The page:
Author: Chris Dottie, Managing Director, Hays Spain
For years, you’ve been dreaming of moving abroad and now you’ve finally done it – you’ve made the jump. Now, you’ve landed in this foreign country, the jet-lag has worn off, but it’s been replaced by a mild sense of panic and the recurring question: “How do I even begin trying to find a job here?”
I have two international moves under my belt and I remember them both like they were yesterday, so I mean it when I say that moving abroad is one of the boldest things you can do. And, relocating without a job to anchor you down and help you settle in – well that’s even braver.
But, taking this gamble will soon pay off if you approach your job search in your new home in the right way, following the advice below:
Before you start applying for jobs, get the lay of the land
Before you do anything else, it’s essential that you research the local job market to get a feel for what you are working with. You don’t want to start your search by looking for roles which are scarce, won’t pay you enough money, or are called something completely different in this foreign country.
When I first moved abroad I had no mobile phone (in fact I needed to use a phonecard in a cabin in the street – ask your parents if you don’t remember those days!) and the internet was in it’s infancy, so I had to gather information manually and slowly. You don’t have that excuse, so get your laptop out and do some research, register with a global recruiter such as Hays, and reach out to any other connections. Remember that you aren’t the first person to move abroad, so even if you don’t have personal connections in your new environment, figure out where more experienced expats gather, and turn to them for knowledge and advice. You are looking for people who can help you find out the below:
How hireable are you?
How in demand are your skills? This is something you can find out from your recruiter, and by doing some research online. Taking into consideration the fact that many countries are facing skills shortages, you might be pleasantly surprised to find that your skills are highly in demand. For example, in Spain, we are currently facing a shortage of IT specialists, more so than many other countries, and Spanish language skills are not always necessary. In any case, it’s important to understand your own “USPs” (Unique Selling Points) – what is it that makes you valuable and what can you offer to a company that is special in the local market?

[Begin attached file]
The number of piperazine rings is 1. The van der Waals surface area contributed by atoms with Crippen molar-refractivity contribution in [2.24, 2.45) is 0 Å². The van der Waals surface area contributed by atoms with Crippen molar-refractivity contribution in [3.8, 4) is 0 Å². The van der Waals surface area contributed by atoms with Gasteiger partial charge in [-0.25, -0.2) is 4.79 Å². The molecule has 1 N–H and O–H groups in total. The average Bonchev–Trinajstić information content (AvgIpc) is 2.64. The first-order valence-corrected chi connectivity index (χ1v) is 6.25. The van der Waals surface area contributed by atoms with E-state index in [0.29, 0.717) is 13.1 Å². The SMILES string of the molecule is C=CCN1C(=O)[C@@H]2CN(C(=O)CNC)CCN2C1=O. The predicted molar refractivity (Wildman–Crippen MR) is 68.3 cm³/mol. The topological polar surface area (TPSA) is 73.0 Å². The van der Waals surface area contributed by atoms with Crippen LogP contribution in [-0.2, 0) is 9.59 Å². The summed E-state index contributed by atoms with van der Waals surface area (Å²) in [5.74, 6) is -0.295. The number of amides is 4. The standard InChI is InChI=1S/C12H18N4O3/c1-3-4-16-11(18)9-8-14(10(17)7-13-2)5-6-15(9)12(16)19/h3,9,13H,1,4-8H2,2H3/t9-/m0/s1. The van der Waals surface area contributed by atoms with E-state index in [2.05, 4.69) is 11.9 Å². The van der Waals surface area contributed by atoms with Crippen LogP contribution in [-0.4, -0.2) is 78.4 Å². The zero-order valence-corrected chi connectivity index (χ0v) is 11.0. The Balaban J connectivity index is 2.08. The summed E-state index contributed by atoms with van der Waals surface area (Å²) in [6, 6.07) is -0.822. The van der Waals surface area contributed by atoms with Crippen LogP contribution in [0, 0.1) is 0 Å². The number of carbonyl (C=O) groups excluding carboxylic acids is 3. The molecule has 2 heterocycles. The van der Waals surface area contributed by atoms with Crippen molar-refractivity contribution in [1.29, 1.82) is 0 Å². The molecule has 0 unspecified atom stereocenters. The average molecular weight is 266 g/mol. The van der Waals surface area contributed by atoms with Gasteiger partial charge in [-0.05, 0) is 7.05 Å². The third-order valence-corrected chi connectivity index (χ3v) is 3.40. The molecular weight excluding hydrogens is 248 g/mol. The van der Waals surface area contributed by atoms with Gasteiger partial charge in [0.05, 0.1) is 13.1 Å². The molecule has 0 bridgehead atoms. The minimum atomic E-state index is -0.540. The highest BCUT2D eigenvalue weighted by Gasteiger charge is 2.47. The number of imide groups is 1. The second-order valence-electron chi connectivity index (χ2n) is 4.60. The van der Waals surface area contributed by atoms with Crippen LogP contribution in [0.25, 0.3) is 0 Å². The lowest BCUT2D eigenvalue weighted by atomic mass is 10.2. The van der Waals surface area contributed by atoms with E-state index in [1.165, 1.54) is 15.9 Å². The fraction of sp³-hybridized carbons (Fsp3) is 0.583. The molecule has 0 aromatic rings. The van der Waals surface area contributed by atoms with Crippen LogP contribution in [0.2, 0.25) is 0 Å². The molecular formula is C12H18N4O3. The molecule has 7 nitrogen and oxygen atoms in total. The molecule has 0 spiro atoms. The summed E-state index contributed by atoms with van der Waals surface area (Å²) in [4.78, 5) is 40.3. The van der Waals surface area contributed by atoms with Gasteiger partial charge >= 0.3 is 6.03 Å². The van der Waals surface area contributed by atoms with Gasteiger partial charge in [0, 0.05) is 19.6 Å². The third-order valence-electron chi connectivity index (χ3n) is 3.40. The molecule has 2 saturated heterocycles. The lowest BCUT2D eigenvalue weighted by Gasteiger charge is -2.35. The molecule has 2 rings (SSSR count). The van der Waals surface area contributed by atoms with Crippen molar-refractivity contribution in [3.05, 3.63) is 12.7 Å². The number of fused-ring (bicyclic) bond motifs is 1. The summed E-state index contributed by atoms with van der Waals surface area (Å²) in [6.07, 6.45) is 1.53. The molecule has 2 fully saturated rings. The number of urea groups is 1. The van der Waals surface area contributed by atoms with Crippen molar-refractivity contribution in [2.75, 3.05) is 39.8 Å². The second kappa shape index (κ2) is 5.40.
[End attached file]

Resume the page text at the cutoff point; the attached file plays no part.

But you should also brace yourself for the opposite scenario – whilst your expertise may have been highly sought after in your native job market, you might be on the back foot abroad. This isn’t the end of the world, but it may mean upskilling yourself, taking on contract roles, or a more junior position in order to learn the ropes.
Which industries are thriving and which are diving?
It’s not enough to just scope out the skills situation in this foreign job market. What about your preferred industry – is it booming abroad, or is it taking a downward turn? Perhaps you’re keen to get a marketing job in the construction industry, but this industry has taken a nosedive in your new location, and thus sales and marketing expenditure is at an all-time low. On the other hand, the tech industry has never looked so promising, and you might have always wanted to venture into this arena to see what it’s like.
Keep an open mind when it comes to industries, and again, do your research. I’ve spoken before about how having a variety of industry exposure can actually be highly beneficial to a person’s career and proves that they are adaptable. And you would be hard pushed to find an employer who doesn’t value this quality in a candidate.
Is your job called something different in your new location, and how much can you expect to earn?